Ali Hooshmand, 1st Special Operations Maintenance Squadron, uses a drill press to complete a work order on Hurlburt Field, Fla., Oct. 22, 2015. The members that work in sheet metal use advanced equipment and techniques to reverse engineer and manufacture aircraft parts. (U.S. Air Force photo by Senior Airman Christopher Callaway/Released)

Ali Hooshmand, 1st Special Operations Maintenance Squadron, uses a drill press to complete a work order on Hurlburt Field, Fla., Oct. 22, 2015. The members that work in sheet metal use advanced equipment and techniques to reverse engineer and manufacture aircraft parts. (U.S. Air Force photo by Senior Airman Christopher Callaway/Released)

Staff Sgt. Sean Ciccel, 1st Special Operations Maintenance Squadron aircraft structural maintenance craftsman, uses a cutting wheel to cut aircraft tubing at Hurlburt Field, Fla., Oct. 22, 2015. The 1st SOMXS aircraft structural maintenance Airmen construct aircraft parts for the CV-22B Osprey, AC-130U Spooky, MC-130H Combat Talon II and the AC-130J Ghostrider. (U.S. Air Force photo by Senior Airman Christopher Callaway/Released)

Staff Sgt. Sean Ciccel, 1st Special Operations Maintenance Squadron aircraft structural maintenance craftsman, uses a cutting wheel to cut aircraft tubing at Hurlburt Field, Fla., Oct. 22, 2015. The 1st SOMXS aircraft structural maintenance Airmen construct aircraft parts for the CV-22B Osprey, AC-130U Spooky, MC-130H Combat Talon II and the AC-130J Ghostrider. (U.S. Air Force photo by Senior Airman Christopher Callaway/Released)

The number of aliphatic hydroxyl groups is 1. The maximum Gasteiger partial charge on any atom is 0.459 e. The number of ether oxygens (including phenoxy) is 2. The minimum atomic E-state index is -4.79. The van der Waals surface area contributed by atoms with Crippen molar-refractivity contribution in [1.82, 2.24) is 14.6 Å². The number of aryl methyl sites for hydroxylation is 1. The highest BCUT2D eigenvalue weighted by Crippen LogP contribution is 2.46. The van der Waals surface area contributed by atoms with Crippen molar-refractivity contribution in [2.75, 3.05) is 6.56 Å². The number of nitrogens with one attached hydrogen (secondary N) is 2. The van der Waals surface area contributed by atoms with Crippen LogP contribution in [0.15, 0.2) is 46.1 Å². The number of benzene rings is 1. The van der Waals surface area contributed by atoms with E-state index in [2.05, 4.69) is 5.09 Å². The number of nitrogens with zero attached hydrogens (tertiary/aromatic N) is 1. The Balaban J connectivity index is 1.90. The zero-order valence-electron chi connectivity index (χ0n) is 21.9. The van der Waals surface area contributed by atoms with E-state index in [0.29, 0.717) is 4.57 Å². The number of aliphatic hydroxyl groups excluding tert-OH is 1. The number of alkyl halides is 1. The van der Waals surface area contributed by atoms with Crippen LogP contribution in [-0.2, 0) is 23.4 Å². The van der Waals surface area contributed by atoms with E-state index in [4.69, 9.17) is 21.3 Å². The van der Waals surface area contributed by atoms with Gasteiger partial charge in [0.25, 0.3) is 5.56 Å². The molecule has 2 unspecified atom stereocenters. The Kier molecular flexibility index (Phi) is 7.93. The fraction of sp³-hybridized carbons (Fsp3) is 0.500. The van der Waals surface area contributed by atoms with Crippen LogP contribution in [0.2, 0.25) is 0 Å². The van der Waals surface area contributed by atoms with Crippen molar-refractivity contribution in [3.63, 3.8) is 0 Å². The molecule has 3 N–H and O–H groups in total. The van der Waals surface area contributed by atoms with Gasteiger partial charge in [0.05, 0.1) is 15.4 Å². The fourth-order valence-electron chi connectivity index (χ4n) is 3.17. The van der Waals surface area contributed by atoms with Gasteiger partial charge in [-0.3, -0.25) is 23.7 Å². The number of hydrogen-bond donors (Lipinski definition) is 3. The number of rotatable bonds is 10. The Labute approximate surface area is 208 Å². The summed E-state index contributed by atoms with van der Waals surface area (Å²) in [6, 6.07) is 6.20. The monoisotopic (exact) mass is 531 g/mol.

HURLBURT FIELD, Fla. --

When an aircraft is grounded due to physical damage here, it is the job of Airmen with the 1st Special Operations Maintenance Squadron to stand ready to repair the aircraft to send back out to the flightline.

These Airmen are trained aircraft structural maintenance specialists assigned to the sheet metal shop and maintain the CV-22B Osprey, AC-130U Spooky, MC-130H Combat Talon II and, the newest addition to the Hurlburt Field fleet, the AC-130J Ghostrider.

“This job allows me the opportunity to be creative with my hands,” said Senior Airman Dalton Obenshain, 1st SOMXS aircraft structural maintenance journeyman. “Every job and every build is different, we do not have to do the exact same thing over and over again.”

Since the Hurlburt Field fleet is getting older, the sheet metal Airmen specialize in re-making cracked or corroded parts that can no longer be ordered from a manufacturer.

Through their training and experience, these Airmen save the Air Force more than $100,000 annually by building parts with their available resources rather than ordering new parts. 

“The thing I like the most about the job is taking a flat piece of metal and making it into a working part of an aircraft,” said Staff Sgt. David Sidatt, 1st SOMXS aircraft structural maintenance journeyman. “We have the ability to create something out of nothing.”

Airmen like Sidatt and Obenshain are responsible for the structural integrity of the aircraft’s shell and substructure, including the metal beams and rods that hold the aircraft together.

The 1st SOMXS aircraft structural maintenance specialists build various parts that have an impact on the mission and lives of others.

“I take a lot of pride in what I put out because in the end, everyone can see it,” said Obenshain. “The most satisfying thing I do every week is making the cleanest repair possible. For me, it’s like a puzzle and I take pride in the piece I made that fits perfectly.”